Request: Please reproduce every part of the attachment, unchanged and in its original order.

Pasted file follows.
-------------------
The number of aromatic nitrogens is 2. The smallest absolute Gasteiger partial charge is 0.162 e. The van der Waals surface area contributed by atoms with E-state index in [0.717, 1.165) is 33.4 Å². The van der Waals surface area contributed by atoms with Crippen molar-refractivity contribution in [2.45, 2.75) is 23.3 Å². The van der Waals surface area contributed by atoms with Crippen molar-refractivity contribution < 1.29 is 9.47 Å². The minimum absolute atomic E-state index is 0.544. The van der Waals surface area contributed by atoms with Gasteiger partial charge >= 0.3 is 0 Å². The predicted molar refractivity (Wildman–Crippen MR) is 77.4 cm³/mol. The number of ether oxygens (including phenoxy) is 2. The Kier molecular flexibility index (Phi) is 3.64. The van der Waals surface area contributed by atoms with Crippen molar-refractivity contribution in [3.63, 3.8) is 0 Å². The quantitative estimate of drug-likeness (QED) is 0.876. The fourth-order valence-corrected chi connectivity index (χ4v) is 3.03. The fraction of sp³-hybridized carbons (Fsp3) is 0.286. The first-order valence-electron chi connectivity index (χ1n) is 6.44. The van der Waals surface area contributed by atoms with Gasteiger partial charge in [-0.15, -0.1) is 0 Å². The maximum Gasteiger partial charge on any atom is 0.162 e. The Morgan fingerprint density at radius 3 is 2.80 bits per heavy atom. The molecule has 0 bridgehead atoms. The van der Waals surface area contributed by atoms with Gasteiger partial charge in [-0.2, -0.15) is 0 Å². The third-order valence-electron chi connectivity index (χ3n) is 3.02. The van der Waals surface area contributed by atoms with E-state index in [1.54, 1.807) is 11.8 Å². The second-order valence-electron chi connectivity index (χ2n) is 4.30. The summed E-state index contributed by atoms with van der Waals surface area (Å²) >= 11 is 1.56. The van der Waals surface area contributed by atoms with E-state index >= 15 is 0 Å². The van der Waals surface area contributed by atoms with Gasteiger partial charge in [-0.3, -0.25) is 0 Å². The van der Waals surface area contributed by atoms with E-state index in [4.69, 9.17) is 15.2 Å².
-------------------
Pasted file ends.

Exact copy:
The number of aromatic nitrogens is 2. The smallest absolute Gasteiger partial charge is 0.162 e. The van der Waals surface area contributed by atoms with E-state index in [0.717, 1.165) is 33.4 Å². The van der Waals surface area contributed by atoms with Crippen molar-refractivity contribution in [2.45, 2.75) is 23.3 Å². The van der Waals surface area contributed by atoms with Crippen molar-refractivity contribution < 1.29 is 9.47 Å². The minimum absolute atomic E-state index is 0.544. The van der Waals surface area contributed by atoms with Gasteiger partial charge >= 0.3 is 0 Å². The predicted molar refractivity (Wildman–Crippen MR) is 77.4 cm³/mol. The number of ether oxygens (including phenoxy) is 2. The Kier molecular flexibility index (Phi) is 3.64. The van der Waals surface area contributed by atoms with Crippen molar-refractivity contribution in [3.63, 3.8) is 0 Å². The quantitative estimate of drug-likeness (QED) is 0.876. The fourth-order valence-corrected chi connectivity index (χ4v) is 3.03. The fraction of sp³-hybridized carbons (Fsp3) is 0.286. The first-order valence-electron chi connectivity index (χ1n) is 6.44. The van der Waals surface area contributed by atoms with Gasteiger partial charge in [-0.15, -0.1) is 0 Å². The maximum Gasteiger partial charge on any atom is 0.162 e. The Morgan fingerprint density at radius 3 is 2.80 bits per heavy atom. The molecule has 0 bridgehead atoms. The van der Waals surface area contributed by atoms with Gasteiger partial charge in [-0.2, -0.15) is 0 Å². The third-order valence-electron chi connectivity index (χ3n) is 3.02. The van der Waals surface area contributed by atoms with E-state index in [1.54, 1.807) is 11.8 Å². The second-order valence-electron chi connectivity index (χ2n) is 4.30. The summed E-state index contributed by atoms with van der Waals surface area (Å²) >= 11 is 1.56. The van der Waals surface area contributed by atoms with E-state index >= 15 is 0 Å². The van der Waals surface area contributed by atoms with Gasteiger partial charge in [-0.3, -0.25) is 0 Å². The van der Waals surface area contributed by atoms with E-state index in [4.69, 9.17) is 15.2 Å².